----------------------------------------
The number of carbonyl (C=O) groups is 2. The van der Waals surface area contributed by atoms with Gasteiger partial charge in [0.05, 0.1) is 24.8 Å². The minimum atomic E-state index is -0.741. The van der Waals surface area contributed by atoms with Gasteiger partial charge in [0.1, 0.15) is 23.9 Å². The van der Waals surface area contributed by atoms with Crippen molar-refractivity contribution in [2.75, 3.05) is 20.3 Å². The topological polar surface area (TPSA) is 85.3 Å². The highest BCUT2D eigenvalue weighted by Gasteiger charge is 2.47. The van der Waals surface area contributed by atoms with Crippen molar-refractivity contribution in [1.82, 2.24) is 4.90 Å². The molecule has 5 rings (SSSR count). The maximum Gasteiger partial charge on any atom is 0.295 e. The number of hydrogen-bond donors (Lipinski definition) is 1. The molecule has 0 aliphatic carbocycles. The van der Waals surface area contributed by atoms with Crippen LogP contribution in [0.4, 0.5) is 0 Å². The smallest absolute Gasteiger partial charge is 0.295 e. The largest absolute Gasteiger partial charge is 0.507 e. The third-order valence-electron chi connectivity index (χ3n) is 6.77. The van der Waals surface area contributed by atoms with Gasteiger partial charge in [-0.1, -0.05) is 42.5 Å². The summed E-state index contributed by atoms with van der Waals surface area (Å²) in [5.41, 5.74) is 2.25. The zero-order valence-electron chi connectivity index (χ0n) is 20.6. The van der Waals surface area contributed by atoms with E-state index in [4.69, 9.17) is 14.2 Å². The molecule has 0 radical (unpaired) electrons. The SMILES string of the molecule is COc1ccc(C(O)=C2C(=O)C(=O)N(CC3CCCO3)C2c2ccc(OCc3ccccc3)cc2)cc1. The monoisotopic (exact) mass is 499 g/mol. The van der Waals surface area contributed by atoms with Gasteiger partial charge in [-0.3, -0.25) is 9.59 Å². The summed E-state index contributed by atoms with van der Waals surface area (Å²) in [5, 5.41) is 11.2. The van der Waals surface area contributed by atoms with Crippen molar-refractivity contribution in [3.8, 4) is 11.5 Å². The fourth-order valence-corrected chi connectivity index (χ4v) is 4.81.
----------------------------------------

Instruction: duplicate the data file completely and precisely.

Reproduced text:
The number of carbonyl (C=O) groups is 2. The van der Waals surface area contributed by atoms with Gasteiger partial charge in [0.05, 0.1) is 24.8 Å². The minimum atomic E-state index is -0.741. The van der Waals surface area contributed by atoms with Gasteiger partial charge in [0.1, 0.15) is 23.9 Å². The van der Waals surface area contributed by atoms with Crippen molar-refractivity contribution in [2.75, 3.05) is 20.3 Å². The topological polar surface area (TPSA) is 85.3 Å². The highest BCUT2D eigenvalue weighted by Gasteiger charge is 2.47. The van der Waals surface area contributed by atoms with Crippen molar-refractivity contribution in [1.82, 2.24) is 4.90 Å². The molecule has 5 rings (SSSR count). The maximum Gasteiger partial charge on any atom is 0.295 e. The number of hydrogen-bond donors (Lipinski definition) is 1. The molecule has 0 aliphatic carbocycles. The van der Waals surface area contributed by atoms with Crippen LogP contribution in [0.4, 0.5) is 0 Å². The smallest absolute Gasteiger partial charge is 0.295 e. The largest absolute Gasteiger partial charge is 0.507 e. The third-order valence-electron chi connectivity index (χ3n) is 6.77. The van der Waals surface area contributed by atoms with Gasteiger partial charge in [-0.1, -0.05) is 42.5 Å². The summed E-state index contributed by atoms with van der Waals surface area (Å²) in [5.41, 5.74) is 2.25. The zero-order valence-electron chi connectivity index (χ0n) is 20.6. The van der Waals surface area contributed by atoms with E-state index in [4.69, 9.17) is 14.2 Å². The molecule has 0 radical (unpaired) electrons. The SMILES string of the molecule is COc1ccc(C(O)=C2C(=O)C(=O)N(CC3CCCO3)C2c2ccc(OCc3ccccc3)cc2)cc1. The monoisotopic (exact) mass is 499 g/mol. The van der Waals surface area contributed by atoms with Gasteiger partial charge in [-0.3, -0.25) is 9.59 Å². The summed E-state index contributed by atoms with van der Waals surface area (Å²) in [5, 5.41) is 11.2. The van der Waals surface area contributed by atoms with Crippen molar-refractivity contribution in [3.8, 4) is 11.5 Å². The fourth-order valence-corrected chi connectivity index (χ4v) is 4.81.